They end up in the trash little used. A union wants to stop this waste. He collects and recycles them. This not only helps the environment. Three times Christian Steko runs the green soap over a cutter on each side. He then passes the rod to his colleague, who works the edges meticulously with a vegetable peeler. Another colleague checks the result under a large magnifying glass. There should be no dirt or hair left in the soap. This is because the soaps on the table are from hotels, they have all been used. The Lebenshilfe soap factory in Nuremberg wants to turn them into new ones.

Work for people with disabilities

In many hotel rooms there are small packaged soaps. Visitors usually only use them a few times before they end up in the trash. For hygiene reasons, soaps should not be left on the sink for the next guests. This is where the non-profit organization SapoCycle takes action. It was founded by Bernise Riviere and Astrid Leutner at the beginning of the year near Munich as a German branch of the non-profit organization of the same name in Switzerland. There is also a branch in France. The aim of the two women is to protect the environment and at the same time help those in need. “Every day, more than 5 million solid hotel soaps are actually thrown away around the world,” says Astrid Leutner. According to the German Association of Hotels and Restaurants Dehoga there are no corresponding figures for Germany. However, with around 44,000 accommodations in Germany the number of soaps ending up in the trash must not be negligible.

“About 30 hotels in Germany already work with SapoCycle,” explains Bernise Riviere. About 700 kg of soap have been recycled in the last six months, with funding from hotels and donations. This also benefits the workers at the soap factory in Nuremberg, which employs disabled people. “The team responsible for recycling has been working very intensively since then,” says sales manager Helmut Mackert. Previously, in order to fill their hours, employees had to take on other tasks in between. But now there is so much to do, they are thinking of developing a special machine to support the team”. In this way, more than 500 new soaps were created, which SapoCycle distributes to people in need through community grocery stores or the municipal social service of Nuremberg.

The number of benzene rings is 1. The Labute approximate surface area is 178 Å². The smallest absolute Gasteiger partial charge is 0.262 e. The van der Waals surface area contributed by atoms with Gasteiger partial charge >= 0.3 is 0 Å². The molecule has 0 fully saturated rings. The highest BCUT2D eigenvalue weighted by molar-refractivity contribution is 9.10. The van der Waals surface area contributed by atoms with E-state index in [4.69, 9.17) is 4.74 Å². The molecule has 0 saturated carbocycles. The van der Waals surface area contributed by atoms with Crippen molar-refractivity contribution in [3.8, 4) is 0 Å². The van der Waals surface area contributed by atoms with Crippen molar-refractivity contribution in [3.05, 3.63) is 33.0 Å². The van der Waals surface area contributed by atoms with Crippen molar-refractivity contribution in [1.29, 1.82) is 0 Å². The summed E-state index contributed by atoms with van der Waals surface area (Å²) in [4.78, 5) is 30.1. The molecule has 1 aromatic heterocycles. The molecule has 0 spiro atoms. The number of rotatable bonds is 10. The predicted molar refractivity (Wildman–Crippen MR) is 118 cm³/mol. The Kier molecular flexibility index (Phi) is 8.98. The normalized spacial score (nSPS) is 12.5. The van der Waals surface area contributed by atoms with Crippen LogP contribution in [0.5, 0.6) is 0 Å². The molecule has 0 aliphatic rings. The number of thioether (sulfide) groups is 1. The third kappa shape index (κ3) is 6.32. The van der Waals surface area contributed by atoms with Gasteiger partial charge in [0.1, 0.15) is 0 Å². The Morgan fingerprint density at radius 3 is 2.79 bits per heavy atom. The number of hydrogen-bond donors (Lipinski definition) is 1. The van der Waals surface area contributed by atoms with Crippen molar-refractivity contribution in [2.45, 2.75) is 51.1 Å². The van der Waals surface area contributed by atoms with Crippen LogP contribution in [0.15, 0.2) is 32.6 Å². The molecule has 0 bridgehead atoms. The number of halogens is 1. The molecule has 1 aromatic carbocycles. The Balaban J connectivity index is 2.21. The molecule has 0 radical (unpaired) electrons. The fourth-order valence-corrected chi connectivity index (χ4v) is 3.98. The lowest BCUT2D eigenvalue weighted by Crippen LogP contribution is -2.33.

End of solid soaps in hotels?

Christian Steko says he’s happy that his job allows him to do something good for people who can’t afford soap. “This makes me happy.” Not being able to wash your hands or body with soap is something usually associated with poorer countries. That is why the Clean The World organization has these countries in mind. According to its own figures, it recycles soaps from more than 8,000 hotels worldwide and donates them through aid organizations to people in countries where many die from respiratory infections, such as pneumonia, or from diarrheal diseases, such as cholera. SapoCycle, on the other hand, deliberately focuses on local aid programs to minimize its carbon footprint through short transport routes and because the need is also great in Germany, as the founders explain. “There are 17 food distribution centers in Munich alone, where hygiene products are also distributed,” says Astrid Leutner. “It’s a factor that’s always underestimated and people don’t dare say they can’t afford soap.”

Of course, according to Dehoga, many hotels prioritize sustainability and now use large packaging for cleaning and care products. However, it is unlikely that hotels will completely remove them from their rooms for environmental reasons. At least shampoo and liquid soap are mandatory for hotels of one star and above, explains a Dehoga representative. According to her, soap in solid form and other cosmetic products intended only for hotel rooms will soon be a thing of the past. From 2030 the EU packaging regulation will ban it. Leutner isn’t worried that SapoCycle will then be out of a job. “Where people wash, they need soap. There will always be scraps to recycle – in any form.”

Editor: Irini Anastasopoulou